Thursday, January 20, 2011

South African Singing Groups and African-American University Jubilee Singing Groups

I’d like to offer up some thoughts on the musical and social connections between the vocal groups in South Africa and those of Jubilee singers from the Historically Black Colleges in the United States. Although the ideas and conclusions expressed herein have yet to be fully formed, I think the observations are worth sharing, even in this nascent state. With any luck this will eventually develop into a conference paper, so please feel free to offer your comments, concerns or insights on the matter.

With the recently concluded semester I had the privilege of taking a course in American popular and vernacular musics. During one of the lectures, Dr. David Evans—noted Blues specialist and Grammy award winner—spent considerable time on the formation and proliferation of singing groups at such schools as Fisk, Howard, and Tuskeegee Universities, a phenomenon which occurred at the turn of the 20th century. As he was playing an example from 1902 by the Dinwiddie Colored Quintet, a group associated with the Dinwiddie Normal and Industrial School, I was struck by the sonic similarities between this music and South African vocal groups like Solomon Linda and His Evening Songbirds and the more contemporary Ladysmith Black Mambazo. Following up on these musical connections, I discovered that university Jubilee groups and South African vocal groups do have interconnected histories despite the musics being separated by many miles and having arisen from somewhat divergent cultures; that is, post-slavery America and Anglo-conquered Africa.

The Jubilee groups are a product of African American spirituals fusing with Western classical sensibilities. Through this process, university Jubilee groups presented folk material in a Western classical idiom by relying on cultivated voices and formal performance practices, thus bridging the gap between “art” and “folk” realms (the significance of such, is an article in an of itself). The resultant music exploded into the collective consciousness of America, and soon the world, with ferocity that went unmatched until Bieber-mania (now entering into the “popular” realm). These spirituals, with their wonderfully lush textures and close, sliding vocal harmonies were praised by the lay music consumer, music aficionados, and even the most stringent German-born musicologists of the day (if you have ever read any Adorno or Dalhaus, you most certainly have an impression of the astounding levels of curmudgeonly-ness the latter were capable of). At the height of the popularity of the Jubilee groups, ensembles like those from Fisk and Howard Universities were traveling the world performing for sold out audiences and even for the occasional royal court. During these worldwide tours, groups often stopped off at harbor towns, such as Cape Town, South Africa, as it took a long time to take a boat around the world. While docked, performances for locals were inevitable.

The Americans were sure to make an impression on the black South Africans, largely because the music of the university groups was concordant with that of their own. That is to say, both musics relied on similarly thick vocal textures and close harmonies. The South African tradition is rooted in the Zulu Kingdom (1818-1897) and thus was established a decade or so after the United States ended the practice of importing people as slaves (from 1808 onward, all slaves in America were born in America; a trend that led to the development of a distinctly unique African American culture), which suggests that both styles developed independently, as slaves in America did not possess musical memory of Zulu musical traditions.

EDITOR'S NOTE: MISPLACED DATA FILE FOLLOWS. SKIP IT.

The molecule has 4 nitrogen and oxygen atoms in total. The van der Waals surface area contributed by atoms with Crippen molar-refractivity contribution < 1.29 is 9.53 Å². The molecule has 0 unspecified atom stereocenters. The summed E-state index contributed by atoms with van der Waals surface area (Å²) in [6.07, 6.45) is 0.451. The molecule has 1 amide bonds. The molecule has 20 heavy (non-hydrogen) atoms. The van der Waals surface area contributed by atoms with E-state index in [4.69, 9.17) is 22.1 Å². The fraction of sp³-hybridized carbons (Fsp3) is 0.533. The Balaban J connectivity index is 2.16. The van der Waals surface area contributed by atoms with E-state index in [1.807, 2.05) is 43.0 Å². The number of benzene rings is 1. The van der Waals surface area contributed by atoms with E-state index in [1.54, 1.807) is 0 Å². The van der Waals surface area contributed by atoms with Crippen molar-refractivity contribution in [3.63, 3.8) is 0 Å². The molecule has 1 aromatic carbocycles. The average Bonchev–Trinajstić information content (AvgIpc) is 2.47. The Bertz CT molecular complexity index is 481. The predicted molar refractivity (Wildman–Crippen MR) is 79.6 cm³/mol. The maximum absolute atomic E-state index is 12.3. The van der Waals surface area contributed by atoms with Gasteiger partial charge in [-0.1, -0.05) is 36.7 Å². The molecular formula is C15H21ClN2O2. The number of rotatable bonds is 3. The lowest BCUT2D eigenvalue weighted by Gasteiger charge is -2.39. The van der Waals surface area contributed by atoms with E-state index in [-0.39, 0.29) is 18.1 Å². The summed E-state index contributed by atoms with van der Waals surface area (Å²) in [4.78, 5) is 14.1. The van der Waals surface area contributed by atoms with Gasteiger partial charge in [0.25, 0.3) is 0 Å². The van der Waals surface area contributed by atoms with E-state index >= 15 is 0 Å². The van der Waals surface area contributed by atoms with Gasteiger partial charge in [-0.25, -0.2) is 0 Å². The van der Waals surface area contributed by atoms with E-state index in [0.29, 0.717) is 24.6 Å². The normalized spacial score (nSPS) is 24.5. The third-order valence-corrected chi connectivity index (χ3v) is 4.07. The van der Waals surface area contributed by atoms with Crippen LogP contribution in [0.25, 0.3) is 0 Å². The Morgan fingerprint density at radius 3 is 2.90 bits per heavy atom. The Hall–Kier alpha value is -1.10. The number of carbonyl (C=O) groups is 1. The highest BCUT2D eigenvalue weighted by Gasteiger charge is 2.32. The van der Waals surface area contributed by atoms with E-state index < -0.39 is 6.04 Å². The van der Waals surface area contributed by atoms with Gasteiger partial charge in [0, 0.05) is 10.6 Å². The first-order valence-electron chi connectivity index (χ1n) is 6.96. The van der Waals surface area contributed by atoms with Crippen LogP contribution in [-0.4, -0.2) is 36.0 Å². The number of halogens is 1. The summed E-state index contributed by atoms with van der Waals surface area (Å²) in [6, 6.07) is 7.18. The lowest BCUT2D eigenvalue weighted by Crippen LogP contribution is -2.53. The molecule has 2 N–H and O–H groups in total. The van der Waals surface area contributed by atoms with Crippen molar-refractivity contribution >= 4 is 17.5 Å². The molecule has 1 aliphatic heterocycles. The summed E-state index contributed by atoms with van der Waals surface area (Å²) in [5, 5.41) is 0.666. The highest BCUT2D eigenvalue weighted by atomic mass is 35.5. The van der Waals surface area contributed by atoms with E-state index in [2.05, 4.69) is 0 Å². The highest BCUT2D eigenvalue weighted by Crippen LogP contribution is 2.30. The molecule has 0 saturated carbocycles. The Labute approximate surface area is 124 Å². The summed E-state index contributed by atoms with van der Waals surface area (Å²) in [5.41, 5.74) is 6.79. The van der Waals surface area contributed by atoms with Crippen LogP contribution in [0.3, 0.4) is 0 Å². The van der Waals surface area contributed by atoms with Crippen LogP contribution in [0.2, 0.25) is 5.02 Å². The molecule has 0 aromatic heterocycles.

Apart from the musicality, the social implications of Jubilee singing did not go unnoticed by the South Africans. The university singers, through their fancy suits and sophisticated countenance, occupied a social tier more in line with their white oppressors—if literal equality was not accomplished, and I don’t mean to suggest that it was, the semblance of such was, at least temporarily, present. South Africa, at the time, was under the tyranny of the white aristocracy and black South Africans were not blind to the similar injustices endured by African Americans. As such, black South Africans saw something in these singing groups that seemed worthy of mimicry and thus began to synthesize practices of the Jubilee groups with their own traditional music; a coalescence that resulted in the development and popularization of the vocal style proliferated by groups like the aforementioned Ladysmith Black Mambazo (and later problematically appropriated by Paul Simon). Furthermore, with this adaptation, the music also once again makes the migration between “art,” “folk” and “pop.”

Here are a couple clips so that you can see the similarities for yourself (and yes, the second example is the original recording of what would, thanks to Pete Seeger and later The Tokens, later become the painfully obnoxious “The Lion Sleeps Tonight”).


  1. T,

    I'm not practiced in the history that defines "The South African tradition is rooted in the Zulu Kingdom (1818-1897)" so my guess here is that your post works within the strictest context of the above Euro-defined period, but still, slave importation into the US ended pre-1810, so "thus was established a decade or so before the United States ended the practice of importing people as slaves" would not seem to work.

    Still, working within the confines of either date, exception could be taken to "as slaves in America did not possess musical memory of Zulu musical traditions." You aren't serious about that are you? Even a slave imported as late as 1808, and even second generation slaves to native Africans, and even third, and even current day African-Americans, scholars would argue, "possess musical memory," though not in the strictest first-person sense as "I was in the Zulu Nation in 1820 and saw and heard the music."

    I remember reading a good story in Rolling Stone a number of years ago about Linda. I think it was one of the first that ignited interest in his family's struggles for royalties.

    Keep up the great work....this is so interesting. You're very lucky.


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  3. Bot,

    Thank you so much for reading and even more so for posting a response.

    Concerning the date issue, you are, of course, correct. I most certainly do mean "after" not "before" and "1808," not "1830." While typing this, I misread some of my notes; an incident that I will blame on my writing this entry while stuck at an airplane terminal. The hasty edit job kept me from catching the error.